Oil hovers near $80, supply concern expected to underpin prices

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Oil prices edged lower yesterday as investors focused on deepening trade tension between the United States (U.S.) and China that is expected to dent global crude demand, but losses were limited as the market weighed potential supply tightening due to Iran sanctions.

Benchmark Brent crude already is nearing $80 a barrel and analysts believe it may go even higher as production remains low.

U.S. West Texas Intermediate crude was up 94 cents, or 1.4%, at $69.85/Bbl, off a session high of $70.42/Bbl.

Since spring when the Trump Administration said it would impose the sanctions, crude traders have priced in a risk premium reflecting the supply shortages that may occur when exports from Iran, the third-largest Organisation of Petroleum Exporting Countries (OPEC) producer, are cut.

US crude inventories fell 2.1 million barrels last week to 394.1 million barrels, the lowest level since February 2015, government data showed.

The news agency reported while Saudi Arabia had no desire to push prices higher than $80/Bbl, it may no longer be possible to avoid it. USA sanctions affecting Iran's petroleum sector are due to come into force from November 4.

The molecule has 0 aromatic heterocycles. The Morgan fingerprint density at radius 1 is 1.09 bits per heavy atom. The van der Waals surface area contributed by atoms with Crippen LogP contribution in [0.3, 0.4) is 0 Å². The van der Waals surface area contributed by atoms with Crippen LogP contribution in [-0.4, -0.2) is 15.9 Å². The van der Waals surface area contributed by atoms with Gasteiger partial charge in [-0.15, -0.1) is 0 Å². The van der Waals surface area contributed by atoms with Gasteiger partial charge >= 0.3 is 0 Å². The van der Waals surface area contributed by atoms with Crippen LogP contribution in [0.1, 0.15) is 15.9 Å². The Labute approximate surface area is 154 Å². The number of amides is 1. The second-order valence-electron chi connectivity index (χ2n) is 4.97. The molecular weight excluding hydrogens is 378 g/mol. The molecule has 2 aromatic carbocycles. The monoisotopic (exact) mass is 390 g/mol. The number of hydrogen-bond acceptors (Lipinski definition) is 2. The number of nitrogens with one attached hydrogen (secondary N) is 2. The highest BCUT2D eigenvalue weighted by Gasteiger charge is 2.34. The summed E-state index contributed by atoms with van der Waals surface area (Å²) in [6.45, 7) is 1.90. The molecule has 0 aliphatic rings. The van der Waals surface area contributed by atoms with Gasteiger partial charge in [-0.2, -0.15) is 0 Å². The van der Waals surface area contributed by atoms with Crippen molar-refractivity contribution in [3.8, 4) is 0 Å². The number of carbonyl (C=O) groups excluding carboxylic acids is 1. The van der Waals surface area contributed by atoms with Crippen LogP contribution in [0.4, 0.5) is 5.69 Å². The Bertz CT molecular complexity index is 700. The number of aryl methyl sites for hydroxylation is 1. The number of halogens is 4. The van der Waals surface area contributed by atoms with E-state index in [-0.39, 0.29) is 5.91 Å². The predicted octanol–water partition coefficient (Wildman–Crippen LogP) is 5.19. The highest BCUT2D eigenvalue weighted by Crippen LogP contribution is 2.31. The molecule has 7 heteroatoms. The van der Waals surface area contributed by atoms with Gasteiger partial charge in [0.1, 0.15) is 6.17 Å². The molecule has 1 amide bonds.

Brent may fall more than $1 to $76.37 a barrel, while WTI crude prices may revisit their September 14 low of $67.94, he wrote.

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A committee of OPEC members and other producers is to meet on September 23 in Algiers to review compliance with their output targets.

Ministers from the Organization of the Petroleum Exporting Countries and non-OPEC producers meet on Sunday to discuss compliance with output policies. According to reports, Iran's crude exports are already falling as the USA prepares to curb Tehran's ability to sell oil and participate in global financial markets.

The U.S. moves have gotten furious reactions from Iran, especially amid talk of American officials asking Russian Federation and Saudi Arabia to make up the difference.

"But there's still a big question mark over China's United States crude purchases, which fell at one point to zero, there's a risk of Chinese tariffs on USA crude oil", Jakob said, which could weigh as U.S. output continues growing.

U.S. Energy Secretary Rick Perry said last week in Moscow that he did not foresee any price spikes once sanctions came into effect, and was positive about Saudi output.

-China trade tensions even as U.S. President Donald Trump is said to want $200 billion in China tariffs despite talks with Beijing.

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